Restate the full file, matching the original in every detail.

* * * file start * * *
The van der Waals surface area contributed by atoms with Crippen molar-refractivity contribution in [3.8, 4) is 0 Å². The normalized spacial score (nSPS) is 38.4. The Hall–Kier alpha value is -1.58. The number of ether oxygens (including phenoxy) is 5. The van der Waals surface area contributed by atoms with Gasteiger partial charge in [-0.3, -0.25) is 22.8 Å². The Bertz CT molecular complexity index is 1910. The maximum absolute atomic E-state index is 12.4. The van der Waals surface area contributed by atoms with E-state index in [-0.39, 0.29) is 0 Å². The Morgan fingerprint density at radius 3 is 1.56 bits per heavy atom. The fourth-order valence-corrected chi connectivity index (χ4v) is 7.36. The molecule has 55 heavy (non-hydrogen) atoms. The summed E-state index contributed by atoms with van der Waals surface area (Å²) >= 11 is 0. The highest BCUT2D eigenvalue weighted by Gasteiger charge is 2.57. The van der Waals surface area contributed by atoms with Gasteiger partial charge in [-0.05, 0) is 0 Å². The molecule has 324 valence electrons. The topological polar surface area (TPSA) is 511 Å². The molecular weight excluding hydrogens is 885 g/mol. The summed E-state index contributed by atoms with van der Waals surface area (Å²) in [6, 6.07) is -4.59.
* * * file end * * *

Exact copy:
The van der Waals surface area contributed by atoms with Crippen molar-refractivity contribution in [3.8, 4) is 0 Å². The normalized spacial score (nSPS) is 38.4. The Hall–Kier alpha value is -1.58. The number of ether oxygens (including phenoxy) is 5. The van der Waals surface area contributed by atoms with Gasteiger partial charge in [-0.3, -0.25) is 22.8 Å². The Bertz CT molecular complexity index is 1910. The maximum absolute atomic E-state index is 12.4. The van der Waals surface area contributed by atoms with E-state index in [-0.39, 0.29) is 0 Å². The Morgan fingerprint density at radius 3 is 1.56 bits per heavy atom. The fourth-order valence-corrected chi connectivity index (χ4v) is 7.36. The molecule has 55 heavy (non-hydrogen) atoms. The summed E-state index contributed by atoms with van der Waals surface area (Å²) >= 11 is 0. The highest BCUT2D eigenvalue weighted by Gasteiger charge is 2.57. The van der Waals surface area contributed by atoms with Gasteiger partial charge in [-0.05, 0) is 0 Å². The molecule has 324 valence electrons. The topological polar surface area (TPSA) is 511 Å². The molecular weight excluding hydrogens is 885 g/mol. The summed E-state index contributed by atoms with van der Waals surface area (Å²) in [6, 6.07) is -4.59.